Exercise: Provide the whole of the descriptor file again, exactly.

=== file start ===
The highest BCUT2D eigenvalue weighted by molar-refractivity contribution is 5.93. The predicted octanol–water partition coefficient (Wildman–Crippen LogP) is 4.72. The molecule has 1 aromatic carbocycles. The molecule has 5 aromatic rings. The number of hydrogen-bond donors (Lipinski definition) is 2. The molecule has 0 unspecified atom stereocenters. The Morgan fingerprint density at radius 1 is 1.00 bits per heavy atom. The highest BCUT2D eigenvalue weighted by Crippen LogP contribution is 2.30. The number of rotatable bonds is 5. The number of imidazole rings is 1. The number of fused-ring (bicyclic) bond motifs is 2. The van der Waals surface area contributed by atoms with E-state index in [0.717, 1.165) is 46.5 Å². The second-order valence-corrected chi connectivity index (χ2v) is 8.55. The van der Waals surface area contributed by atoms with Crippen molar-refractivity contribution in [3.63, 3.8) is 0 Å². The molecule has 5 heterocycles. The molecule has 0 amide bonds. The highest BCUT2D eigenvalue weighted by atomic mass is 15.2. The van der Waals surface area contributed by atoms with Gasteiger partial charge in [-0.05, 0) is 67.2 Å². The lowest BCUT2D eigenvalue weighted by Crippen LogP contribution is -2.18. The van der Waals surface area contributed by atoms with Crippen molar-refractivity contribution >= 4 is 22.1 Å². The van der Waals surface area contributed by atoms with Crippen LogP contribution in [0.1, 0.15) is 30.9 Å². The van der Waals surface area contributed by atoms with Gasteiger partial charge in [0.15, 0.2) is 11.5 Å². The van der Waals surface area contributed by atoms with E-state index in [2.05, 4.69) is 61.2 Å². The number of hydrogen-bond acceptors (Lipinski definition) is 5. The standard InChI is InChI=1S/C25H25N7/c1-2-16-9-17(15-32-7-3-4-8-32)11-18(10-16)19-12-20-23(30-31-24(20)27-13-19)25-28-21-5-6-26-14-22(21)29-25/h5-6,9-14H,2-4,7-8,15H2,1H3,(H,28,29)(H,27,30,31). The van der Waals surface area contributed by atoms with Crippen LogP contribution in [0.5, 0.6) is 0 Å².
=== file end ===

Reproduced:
The highest BCUT2D eigenvalue weighted by molar-refractivity contribution is 5.93. The predicted octanol–water partition coefficient (Wildman–Crippen LogP) is 4.72. The molecule has 1 aromatic carbocycles. The molecule has 5 aromatic rings. The number of hydrogen-bond donors (Lipinski definition) is 2. The molecule has 0 unspecified atom stereocenters. The Morgan fingerprint density at radius 1 is 1.00 bits per heavy atom. The highest BCUT2D eigenvalue weighted by Crippen LogP contribution is 2.30. The number of rotatable bonds is 5. The number of imidazole rings is 1. The number of fused-ring (bicyclic) bond motifs is 2. The van der Waals surface area contributed by atoms with E-state index in [0.717, 1.165) is 46.5 Å². The second-order valence-corrected chi connectivity index (χ2v) is 8.55. The van der Waals surface area contributed by atoms with Crippen molar-refractivity contribution in [3.63, 3.8) is 0 Å². The molecule has 5 heterocycles. The molecule has 0 amide bonds. The highest BCUT2D eigenvalue weighted by atomic mass is 15.2. The van der Waals surface area contributed by atoms with Gasteiger partial charge in [-0.05, 0) is 67.2 Å². The lowest BCUT2D eigenvalue weighted by Crippen LogP contribution is -2.18. The van der Waals surface area contributed by atoms with Crippen molar-refractivity contribution >= 4 is 22.1 Å². The van der Waals surface area contributed by atoms with Crippen LogP contribution in [0.1, 0.15) is 30.9 Å². The van der Waals surface area contributed by atoms with Gasteiger partial charge in [0.15, 0.2) is 11.5 Å². The van der Waals surface area contributed by atoms with E-state index in [2.05, 4.69) is 61.2 Å². The number of hydrogen-bond acceptors (Lipinski definition) is 5. The standard InChI is InChI=1S/C25H25N7/c1-2-16-9-17(15-32-7-3-4-8-32)11-18(10-16)19-12-20-23(30-31-24(20)27-13-19)25-28-21-5-6-26-14-22(21)29-25/h5-6,9-14H,2-4,7-8,15H2,1H3,(H,28,29)(H,27,30,31). The van der Waals surface area contributed by atoms with Crippen LogP contribution in [0.5, 0.6) is 0 Å².